What is an arteriogram?


An arteriogram, also called an angiogram, is a diagnostic test that uses a special dye (contrast dye) and X-ray imaging to view your arteries. The dye that is injected into your arteries can be visualized using X-ray. Arteriography or angiography is a common technique that helps to view arteries of the heart, kidneys, brain, lungs, abdomen, legs, etc. The test can detect blocked, narrowed, enlarged or abnormal arteries in your body.

What are the indications for an arteriogram?

An arteriogram is used to diagnose the following conditions:

  • Peripheral artery disease: narrowed or blocked arteries due to blood clots or atherosclerotic plaques (deposits of cholesterol and calcium)
  • Aneurysm: enlarged arteries
  • Aortic arch conditions: abnormalities in the aortic artery (main artery that supplies oxygen-rich blood to the body)
  • Renovascular disease: abnormal kidney arteries
  • Vascular malformation: malformed arteries

How do you prepare for an arteriography test?

Before an arteriography, your doctor may order blood tests to assess your kidney function and determine your blood’s clotting ability. You may be advised to stop taking certain medicines that could interfere with the diagnostic procedure, and stop eating or drinking anything 6 hours before the test. Your doctor may give you an anti-allergic medication if you are allergic to the contrast dye. Depending on your condition, you may be asked to drink extra fluids before an angiography. Sometimes, your doctor may administer fluids through an intravenous line (IV).

How is an arteriography performed?

During an arteriography test, your doctor will decide on the site of insertion of the arteriogram catheter (a thin, long tube) – either in an artery in your groin or near your elbow. The region is cleaned and disinfected. You will be given local anesthesia and a small puncture is made to reach the artery with a hollow needle. A thin wire is advanced through this needle and the catheter is inserted over the wire. Your doctor may use X-ray to guide the catheter to the desired location. The dye is injected through the catheter to create contrast during blood flow. X-ray images are captured on a video screen, where your doctor can view the contrast dye flowing in the artery.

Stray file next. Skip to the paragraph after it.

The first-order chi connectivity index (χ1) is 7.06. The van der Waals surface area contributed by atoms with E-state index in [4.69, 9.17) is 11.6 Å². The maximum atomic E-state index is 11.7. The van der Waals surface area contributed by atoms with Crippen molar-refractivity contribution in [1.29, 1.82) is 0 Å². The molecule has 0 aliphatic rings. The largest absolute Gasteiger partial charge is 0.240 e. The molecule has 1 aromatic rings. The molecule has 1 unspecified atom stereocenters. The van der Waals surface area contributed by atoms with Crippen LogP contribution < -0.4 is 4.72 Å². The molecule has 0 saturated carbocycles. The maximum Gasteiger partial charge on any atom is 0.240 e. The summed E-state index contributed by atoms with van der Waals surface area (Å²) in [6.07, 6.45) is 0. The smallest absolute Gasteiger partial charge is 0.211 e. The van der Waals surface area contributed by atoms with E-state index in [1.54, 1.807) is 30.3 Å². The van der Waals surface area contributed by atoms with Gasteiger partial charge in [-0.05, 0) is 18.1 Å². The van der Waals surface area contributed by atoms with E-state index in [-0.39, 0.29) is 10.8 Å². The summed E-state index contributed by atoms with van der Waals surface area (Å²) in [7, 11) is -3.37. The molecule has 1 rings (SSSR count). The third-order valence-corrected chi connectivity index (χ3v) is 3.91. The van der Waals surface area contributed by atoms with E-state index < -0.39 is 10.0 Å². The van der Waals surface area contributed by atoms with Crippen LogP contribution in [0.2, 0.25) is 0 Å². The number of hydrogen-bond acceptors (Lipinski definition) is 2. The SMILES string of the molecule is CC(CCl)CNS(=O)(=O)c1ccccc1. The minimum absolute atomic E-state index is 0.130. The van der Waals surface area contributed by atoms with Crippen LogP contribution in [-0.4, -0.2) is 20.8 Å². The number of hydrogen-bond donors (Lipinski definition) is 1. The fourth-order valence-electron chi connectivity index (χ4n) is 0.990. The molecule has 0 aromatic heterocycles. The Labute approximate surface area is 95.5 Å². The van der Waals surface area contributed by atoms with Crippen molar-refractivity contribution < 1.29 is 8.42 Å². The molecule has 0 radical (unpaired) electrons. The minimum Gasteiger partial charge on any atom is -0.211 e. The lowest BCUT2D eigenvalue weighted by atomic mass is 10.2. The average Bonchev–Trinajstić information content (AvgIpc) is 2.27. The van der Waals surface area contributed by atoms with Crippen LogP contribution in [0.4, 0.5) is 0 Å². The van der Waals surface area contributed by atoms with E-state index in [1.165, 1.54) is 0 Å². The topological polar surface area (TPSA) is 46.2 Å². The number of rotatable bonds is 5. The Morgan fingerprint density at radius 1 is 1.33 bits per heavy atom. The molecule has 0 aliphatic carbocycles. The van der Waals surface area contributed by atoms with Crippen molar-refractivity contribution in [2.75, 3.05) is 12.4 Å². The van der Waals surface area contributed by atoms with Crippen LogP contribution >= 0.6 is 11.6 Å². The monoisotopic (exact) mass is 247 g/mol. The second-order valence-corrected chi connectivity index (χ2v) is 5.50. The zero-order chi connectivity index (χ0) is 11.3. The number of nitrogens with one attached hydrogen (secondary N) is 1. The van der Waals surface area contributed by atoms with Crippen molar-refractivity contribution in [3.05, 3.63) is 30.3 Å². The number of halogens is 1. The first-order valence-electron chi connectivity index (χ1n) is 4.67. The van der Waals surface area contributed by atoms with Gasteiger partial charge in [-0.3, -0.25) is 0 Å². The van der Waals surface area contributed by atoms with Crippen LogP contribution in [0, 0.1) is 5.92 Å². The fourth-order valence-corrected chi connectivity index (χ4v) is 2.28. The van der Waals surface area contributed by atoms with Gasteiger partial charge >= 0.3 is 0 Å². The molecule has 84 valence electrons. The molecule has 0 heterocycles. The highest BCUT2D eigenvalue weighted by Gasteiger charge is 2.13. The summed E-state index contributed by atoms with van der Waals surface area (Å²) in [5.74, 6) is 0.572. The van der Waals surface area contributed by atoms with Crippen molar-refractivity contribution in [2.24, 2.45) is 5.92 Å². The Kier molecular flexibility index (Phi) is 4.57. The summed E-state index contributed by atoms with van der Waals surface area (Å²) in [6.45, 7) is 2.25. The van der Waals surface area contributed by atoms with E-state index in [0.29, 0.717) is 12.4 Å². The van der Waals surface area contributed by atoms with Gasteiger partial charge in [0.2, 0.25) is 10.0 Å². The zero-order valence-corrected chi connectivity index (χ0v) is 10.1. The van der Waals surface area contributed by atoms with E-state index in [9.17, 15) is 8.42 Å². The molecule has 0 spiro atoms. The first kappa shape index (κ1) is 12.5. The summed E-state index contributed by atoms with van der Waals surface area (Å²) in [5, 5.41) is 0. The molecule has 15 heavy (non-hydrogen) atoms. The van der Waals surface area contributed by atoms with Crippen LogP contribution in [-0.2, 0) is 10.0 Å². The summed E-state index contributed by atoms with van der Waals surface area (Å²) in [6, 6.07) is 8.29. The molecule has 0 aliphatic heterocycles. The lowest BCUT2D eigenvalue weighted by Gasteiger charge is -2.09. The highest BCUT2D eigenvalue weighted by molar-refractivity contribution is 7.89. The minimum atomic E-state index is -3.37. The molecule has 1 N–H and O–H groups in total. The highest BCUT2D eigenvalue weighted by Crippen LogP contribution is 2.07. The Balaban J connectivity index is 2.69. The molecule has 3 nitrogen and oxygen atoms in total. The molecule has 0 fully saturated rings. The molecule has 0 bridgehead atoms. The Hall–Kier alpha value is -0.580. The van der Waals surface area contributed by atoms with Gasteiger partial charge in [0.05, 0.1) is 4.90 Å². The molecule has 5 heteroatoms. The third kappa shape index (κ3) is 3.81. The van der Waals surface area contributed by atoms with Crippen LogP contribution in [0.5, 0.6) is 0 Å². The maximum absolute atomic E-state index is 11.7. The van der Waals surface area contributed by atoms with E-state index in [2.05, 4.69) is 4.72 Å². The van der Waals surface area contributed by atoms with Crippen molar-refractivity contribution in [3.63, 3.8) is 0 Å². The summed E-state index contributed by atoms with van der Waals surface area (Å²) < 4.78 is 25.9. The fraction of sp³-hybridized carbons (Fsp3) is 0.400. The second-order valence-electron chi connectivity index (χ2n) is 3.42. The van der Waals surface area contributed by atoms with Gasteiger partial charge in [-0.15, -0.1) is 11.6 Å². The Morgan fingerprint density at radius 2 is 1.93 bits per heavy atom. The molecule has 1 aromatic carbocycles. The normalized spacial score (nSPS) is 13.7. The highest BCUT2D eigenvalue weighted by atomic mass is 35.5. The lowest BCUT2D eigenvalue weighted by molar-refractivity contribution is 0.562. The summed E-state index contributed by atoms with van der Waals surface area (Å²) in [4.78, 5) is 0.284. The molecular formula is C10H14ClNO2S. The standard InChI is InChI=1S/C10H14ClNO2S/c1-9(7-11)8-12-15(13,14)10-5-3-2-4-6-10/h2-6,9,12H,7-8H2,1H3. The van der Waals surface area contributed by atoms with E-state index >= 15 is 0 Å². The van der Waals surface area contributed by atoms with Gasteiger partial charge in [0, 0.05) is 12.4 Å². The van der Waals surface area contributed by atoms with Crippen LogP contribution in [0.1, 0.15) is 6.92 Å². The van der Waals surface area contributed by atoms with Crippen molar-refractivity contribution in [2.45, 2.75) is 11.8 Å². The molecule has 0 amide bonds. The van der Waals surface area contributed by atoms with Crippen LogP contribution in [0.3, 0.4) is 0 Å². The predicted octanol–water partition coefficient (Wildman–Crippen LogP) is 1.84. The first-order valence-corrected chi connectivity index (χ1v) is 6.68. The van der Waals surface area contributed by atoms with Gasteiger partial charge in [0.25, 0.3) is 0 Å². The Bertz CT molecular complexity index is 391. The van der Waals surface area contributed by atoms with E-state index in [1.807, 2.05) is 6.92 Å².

During this process, your physician may ask you to lie still and hold your breath for about 5 to 15 seconds to prevent blurring of the X-ray images. Your doctor will remove the catheter and apply pressure at the site of insertion to stop bleeding.

The entire process may take around 1 hour. Sometimes, arteriography may be immediately followed by a treatment procedure. Your doctor may dissolve a clot detected during the test by administering medication or may perform an angioplasty (insertion of an inflatable balloon to compress the clot) and stenting (placing a metal mesh to hold the artery wide open).

What can you expect after an arteriography?

You will be monitored for about3- 6 hours after the procedure and advised to keep your leg or arm with the insertion site straight to avoid bleeding from the puncture. Common post-operative guidelines following arteriogram include the following:

  • The contrast dye gets excreted through the urine, so you will be advised to drink lots of fluids to flush out the dye and prevent dehydration.
  • Avoid strenuous activities like climbing stairs, walking or driving for about 12 hours after the test.
  • You may start performing your daily activities after 1 or 2 days of the test.

Are there any complications of an arteriography?

Like all medical procedures, arteriography may be associated with certain risks and complications. Certain conditions such as allergies, obesity, kidney and blood clotting problems, and advanced age can increase your risk for complications during and after the procedure. The extra fluid administered may cause fluid overload for those with conditions, like congestive heart failure, which are associated with the poor ability to pump blood. Complications may include, but are not limited to:

  • Pain, swelling, bruising or bleeding at the site of catheter insertion
  • Pain, coolness or numbness in your arm or leg
  • Impaired kidney function or kidney failure
  • Severe allergic reactions to the contrast dye
  • Shortness of breath or fluid overload in patients with heart conditions such as CHF
  • Death

What are the advantages of an arteriography?

An arteriogram produces the best images of the arteries and is often combined with the treatment itself, which can be provided through the same type of catheter.

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